Recipes from Scotland 1680s to 1940s

Desserts and baking

Mrs Dudgeon's account book

Mary Dudgeon was housekeeper to lawyer James Erskine at his country house at Alva and townhouse in Arygle Square, Edinburgh. From 1752 to 1755 she recorded her daily expenditure in this account book.

Mrs Dudgeon's account book is a record of one household's expenditure, largely, but not entirely, on food. The extent of her responsibility is shown by the numerous entries for miscellaneous household expenses.

She paid fourpence for 'the kitchen chimney sweeping', bought 'sope [soap] and starch blue for a bed washing' and paid deliverymen such as 'a carter for caring hony from Pearth'.

Edinburgh shops

Most of the accounts for foodstuffs are for raw ingredients. Mrs Dudgeon rarely names her suppliers, but by the 1750s there were numerous retailers in Edinburgh.

They ranged from general grocers to specialist fleshers, poultrymen, fishmongers, fruiterers, ale sellers, bakers, vintners and street traders.

Dessert ingredients

Mrs Dudgeon bought sugar in large quantities, together with oranges and lemons. They may have been used to make desserts.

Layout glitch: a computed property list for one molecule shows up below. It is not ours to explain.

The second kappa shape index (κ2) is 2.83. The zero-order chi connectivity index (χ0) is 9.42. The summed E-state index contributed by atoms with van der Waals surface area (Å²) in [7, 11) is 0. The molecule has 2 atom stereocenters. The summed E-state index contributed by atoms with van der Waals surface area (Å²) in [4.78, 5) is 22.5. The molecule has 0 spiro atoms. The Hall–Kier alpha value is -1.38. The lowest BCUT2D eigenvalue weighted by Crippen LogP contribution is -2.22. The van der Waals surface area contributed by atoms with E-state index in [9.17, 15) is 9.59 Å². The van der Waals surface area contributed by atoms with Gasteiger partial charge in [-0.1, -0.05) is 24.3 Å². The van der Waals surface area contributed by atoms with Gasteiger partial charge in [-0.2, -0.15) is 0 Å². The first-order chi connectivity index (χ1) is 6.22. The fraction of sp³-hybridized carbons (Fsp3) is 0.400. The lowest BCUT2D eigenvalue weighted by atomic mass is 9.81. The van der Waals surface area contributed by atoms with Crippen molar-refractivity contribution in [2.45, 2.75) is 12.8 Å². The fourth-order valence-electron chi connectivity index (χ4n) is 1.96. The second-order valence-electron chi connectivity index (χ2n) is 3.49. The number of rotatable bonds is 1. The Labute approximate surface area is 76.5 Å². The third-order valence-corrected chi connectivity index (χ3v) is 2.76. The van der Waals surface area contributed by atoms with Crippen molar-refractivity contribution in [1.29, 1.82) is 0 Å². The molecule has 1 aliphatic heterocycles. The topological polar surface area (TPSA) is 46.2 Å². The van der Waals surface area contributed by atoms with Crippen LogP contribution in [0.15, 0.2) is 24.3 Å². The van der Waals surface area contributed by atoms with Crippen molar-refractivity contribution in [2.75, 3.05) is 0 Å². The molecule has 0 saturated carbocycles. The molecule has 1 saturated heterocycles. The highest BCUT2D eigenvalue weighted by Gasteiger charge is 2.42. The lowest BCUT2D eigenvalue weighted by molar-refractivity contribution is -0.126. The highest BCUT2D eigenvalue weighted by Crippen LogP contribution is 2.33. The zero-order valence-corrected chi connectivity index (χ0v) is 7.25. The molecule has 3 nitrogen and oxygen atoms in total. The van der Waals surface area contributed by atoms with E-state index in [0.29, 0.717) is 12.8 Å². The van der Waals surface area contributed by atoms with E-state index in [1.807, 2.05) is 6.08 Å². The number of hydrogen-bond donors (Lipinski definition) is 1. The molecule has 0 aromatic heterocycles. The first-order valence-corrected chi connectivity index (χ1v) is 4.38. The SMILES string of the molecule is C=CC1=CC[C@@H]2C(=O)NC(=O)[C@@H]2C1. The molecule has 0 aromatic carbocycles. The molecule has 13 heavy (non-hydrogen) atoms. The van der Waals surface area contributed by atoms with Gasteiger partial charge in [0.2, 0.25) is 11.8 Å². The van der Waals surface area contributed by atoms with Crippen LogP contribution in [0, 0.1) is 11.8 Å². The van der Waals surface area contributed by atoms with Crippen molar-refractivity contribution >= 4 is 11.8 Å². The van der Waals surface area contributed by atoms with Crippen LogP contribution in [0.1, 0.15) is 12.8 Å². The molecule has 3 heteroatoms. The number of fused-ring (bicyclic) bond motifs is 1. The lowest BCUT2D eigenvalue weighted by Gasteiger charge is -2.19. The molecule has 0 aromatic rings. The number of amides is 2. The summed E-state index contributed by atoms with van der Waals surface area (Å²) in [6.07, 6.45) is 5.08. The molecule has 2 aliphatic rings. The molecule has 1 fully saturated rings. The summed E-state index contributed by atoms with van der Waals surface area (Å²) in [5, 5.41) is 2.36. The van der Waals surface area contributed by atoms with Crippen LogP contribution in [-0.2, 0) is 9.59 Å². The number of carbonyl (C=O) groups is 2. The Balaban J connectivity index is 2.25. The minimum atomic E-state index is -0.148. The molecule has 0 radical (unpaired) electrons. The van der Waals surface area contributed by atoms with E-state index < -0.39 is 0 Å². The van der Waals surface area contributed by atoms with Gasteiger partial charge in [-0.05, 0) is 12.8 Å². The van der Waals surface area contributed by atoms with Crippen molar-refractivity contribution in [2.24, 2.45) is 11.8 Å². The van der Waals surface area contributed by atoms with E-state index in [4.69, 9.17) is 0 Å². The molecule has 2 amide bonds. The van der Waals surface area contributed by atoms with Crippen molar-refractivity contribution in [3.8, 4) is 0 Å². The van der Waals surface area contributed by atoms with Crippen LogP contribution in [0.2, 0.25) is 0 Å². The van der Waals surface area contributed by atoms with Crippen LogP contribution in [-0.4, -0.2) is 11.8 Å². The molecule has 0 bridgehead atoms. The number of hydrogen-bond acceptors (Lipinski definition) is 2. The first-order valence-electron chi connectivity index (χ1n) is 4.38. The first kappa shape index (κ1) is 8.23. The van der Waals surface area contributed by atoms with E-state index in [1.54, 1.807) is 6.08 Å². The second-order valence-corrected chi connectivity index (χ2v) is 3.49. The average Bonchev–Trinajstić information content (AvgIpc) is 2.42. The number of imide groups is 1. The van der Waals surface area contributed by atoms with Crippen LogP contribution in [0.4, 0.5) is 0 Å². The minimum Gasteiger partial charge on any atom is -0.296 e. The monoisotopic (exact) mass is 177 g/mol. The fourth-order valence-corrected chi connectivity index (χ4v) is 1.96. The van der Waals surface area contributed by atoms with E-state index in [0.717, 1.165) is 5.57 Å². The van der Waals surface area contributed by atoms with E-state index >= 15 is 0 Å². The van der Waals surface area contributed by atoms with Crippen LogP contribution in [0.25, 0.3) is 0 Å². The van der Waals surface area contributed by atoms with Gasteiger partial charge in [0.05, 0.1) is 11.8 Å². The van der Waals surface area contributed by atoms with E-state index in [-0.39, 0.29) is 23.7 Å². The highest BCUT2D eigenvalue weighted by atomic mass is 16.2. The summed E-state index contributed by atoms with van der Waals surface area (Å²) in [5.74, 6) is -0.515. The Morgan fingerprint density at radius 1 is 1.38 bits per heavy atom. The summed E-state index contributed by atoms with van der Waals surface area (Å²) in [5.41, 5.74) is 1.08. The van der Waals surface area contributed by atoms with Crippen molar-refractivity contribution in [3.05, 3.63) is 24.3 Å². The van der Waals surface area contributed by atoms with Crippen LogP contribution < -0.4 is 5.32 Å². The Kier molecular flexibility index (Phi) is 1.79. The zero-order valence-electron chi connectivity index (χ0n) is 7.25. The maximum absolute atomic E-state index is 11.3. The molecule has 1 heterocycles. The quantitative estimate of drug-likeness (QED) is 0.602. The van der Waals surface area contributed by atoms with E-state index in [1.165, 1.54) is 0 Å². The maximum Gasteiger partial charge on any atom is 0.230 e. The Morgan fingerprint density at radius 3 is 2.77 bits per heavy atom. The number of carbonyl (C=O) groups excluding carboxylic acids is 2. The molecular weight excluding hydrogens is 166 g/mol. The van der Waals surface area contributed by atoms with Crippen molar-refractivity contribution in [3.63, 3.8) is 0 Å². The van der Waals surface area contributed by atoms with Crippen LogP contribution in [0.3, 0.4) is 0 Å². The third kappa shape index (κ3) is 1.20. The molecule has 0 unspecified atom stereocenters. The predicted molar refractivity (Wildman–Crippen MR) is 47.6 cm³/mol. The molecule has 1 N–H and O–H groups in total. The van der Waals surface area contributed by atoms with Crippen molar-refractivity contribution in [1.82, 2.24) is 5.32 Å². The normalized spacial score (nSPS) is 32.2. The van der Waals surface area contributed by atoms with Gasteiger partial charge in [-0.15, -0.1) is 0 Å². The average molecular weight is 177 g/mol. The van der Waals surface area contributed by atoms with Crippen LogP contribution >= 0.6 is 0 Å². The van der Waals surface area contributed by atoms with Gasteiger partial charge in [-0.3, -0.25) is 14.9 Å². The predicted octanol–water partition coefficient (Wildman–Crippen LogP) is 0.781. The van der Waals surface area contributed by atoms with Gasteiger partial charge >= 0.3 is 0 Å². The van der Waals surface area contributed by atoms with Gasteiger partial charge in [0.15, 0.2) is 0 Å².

Purchases of 'milk and yerning [rennet] to make cheesecakes' are specifically mentioned, suggesting this was a popular dessert with the family. These rich mixtures of sweet flavoured eggs, butter and milk were similar to today's lemon cheese or curd.

Jellies for the sick

Lemons were also used with calves feet to make 'Mr Maguire's jelly'. Mr Maguire was Margaret Erskine's invalid father, Hugh.

Nourishing meat jellies as well as sweet 'pudding' jellies were made as dishes to tempt the appetite of the sick and delicate.

Although nowhere is the total number of people living in the house given, the daily accounts build up a detailed picture of the eating habits of a vibrant, bustling, middle-class household.

Page of handwritten accounts

A page from Mary Dudgeon's account book, 1752-1758. [Library reference: Adv.MS.2.1.9, f.21]
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Desserts and baking